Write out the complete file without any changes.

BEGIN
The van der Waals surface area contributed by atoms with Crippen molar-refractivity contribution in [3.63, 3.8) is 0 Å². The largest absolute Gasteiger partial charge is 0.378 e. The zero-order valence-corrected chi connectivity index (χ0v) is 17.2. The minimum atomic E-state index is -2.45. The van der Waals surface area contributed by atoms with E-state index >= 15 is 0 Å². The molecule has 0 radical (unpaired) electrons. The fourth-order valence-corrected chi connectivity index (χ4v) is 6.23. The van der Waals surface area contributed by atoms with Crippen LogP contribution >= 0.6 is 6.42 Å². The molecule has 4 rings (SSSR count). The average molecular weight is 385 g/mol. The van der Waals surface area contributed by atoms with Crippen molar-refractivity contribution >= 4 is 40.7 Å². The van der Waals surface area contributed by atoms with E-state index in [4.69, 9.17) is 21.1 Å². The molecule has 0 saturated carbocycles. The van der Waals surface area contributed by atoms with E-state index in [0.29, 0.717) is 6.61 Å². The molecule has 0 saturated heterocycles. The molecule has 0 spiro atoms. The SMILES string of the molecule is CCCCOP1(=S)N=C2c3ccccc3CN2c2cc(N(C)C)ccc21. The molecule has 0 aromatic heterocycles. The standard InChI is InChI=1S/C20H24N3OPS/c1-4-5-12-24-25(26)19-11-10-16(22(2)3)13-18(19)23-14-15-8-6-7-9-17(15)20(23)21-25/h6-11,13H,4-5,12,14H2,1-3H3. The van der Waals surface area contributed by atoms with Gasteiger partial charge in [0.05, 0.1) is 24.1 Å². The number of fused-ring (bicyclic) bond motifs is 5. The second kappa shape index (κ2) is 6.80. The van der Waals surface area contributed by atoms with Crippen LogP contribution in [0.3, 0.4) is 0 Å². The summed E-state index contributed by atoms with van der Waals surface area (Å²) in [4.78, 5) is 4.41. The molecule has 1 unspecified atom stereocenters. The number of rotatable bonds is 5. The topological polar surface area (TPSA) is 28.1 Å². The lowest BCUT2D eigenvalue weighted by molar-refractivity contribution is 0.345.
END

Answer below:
The van der Waals surface area contributed by atoms with Crippen molar-refractivity contribution in [3.63, 3.8) is 0 Å². The largest absolute Gasteiger partial charge is 0.378 e. The zero-order valence-corrected chi connectivity index (χ0v) is 17.2. The minimum atomic E-state index is -2.45. The van der Waals surface area contributed by atoms with E-state index >= 15 is 0 Å². The molecule has 0 radical (unpaired) electrons. The fourth-order valence-corrected chi connectivity index (χ4v) is 6.23. The van der Waals surface area contributed by atoms with Crippen LogP contribution >= 0.6 is 6.42 Å². The molecule has 4 rings (SSSR count). The average molecular weight is 385 g/mol. The van der Waals surface area contributed by atoms with Crippen molar-refractivity contribution >= 4 is 40.7 Å². The van der Waals surface area contributed by atoms with E-state index in [4.69, 9.17) is 21.1 Å². The molecule has 0 saturated carbocycles. The van der Waals surface area contributed by atoms with E-state index in [0.29, 0.717) is 6.61 Å². The molecule has 0 saturated heterocycles. The molecule has 0 spiro atoms. The SMILES string of the molecule is CCCCOP1(=S)N=C2c3ccccc3CN2c2cc(N(C)C)ccc21. The molecule has 0 aromatic heterocycles. The standard InChI is InChI=1S/C20H24N3OPS/c1-4-5-12-24-25(26)19-11-10-16(22(2)3)13-18(19)23-14-15-8-6-7-9-17(15)20(23)21-25/h6-11,13H,4-5,12,14H2,1-3H3. The van der Waals surface area contributed by atoms with Gasteiger partial charge in [0.05, 0.1) is 24.1 Å². The number of fused-ring (bicyclic) bond motifs is 5. The second kappa shape index (κ2) is 6.80. The van der Waals surface area contributed by atoms with Crippen LogP contribution in [0.3, 0.4) is 0 Å². The summed E-state index contributed by atoms with van der Waals surface area (Å²) in [4.78, 5) is 4.41. The molecule has 1 unspecified atom stereocenters. The number of rotatable bonds is 5. The topological polar surface area (TPSA) is 28.1 Å². The lowest BCUT2D eigenvalue weighted by molar-refractivity contribution is 0.345.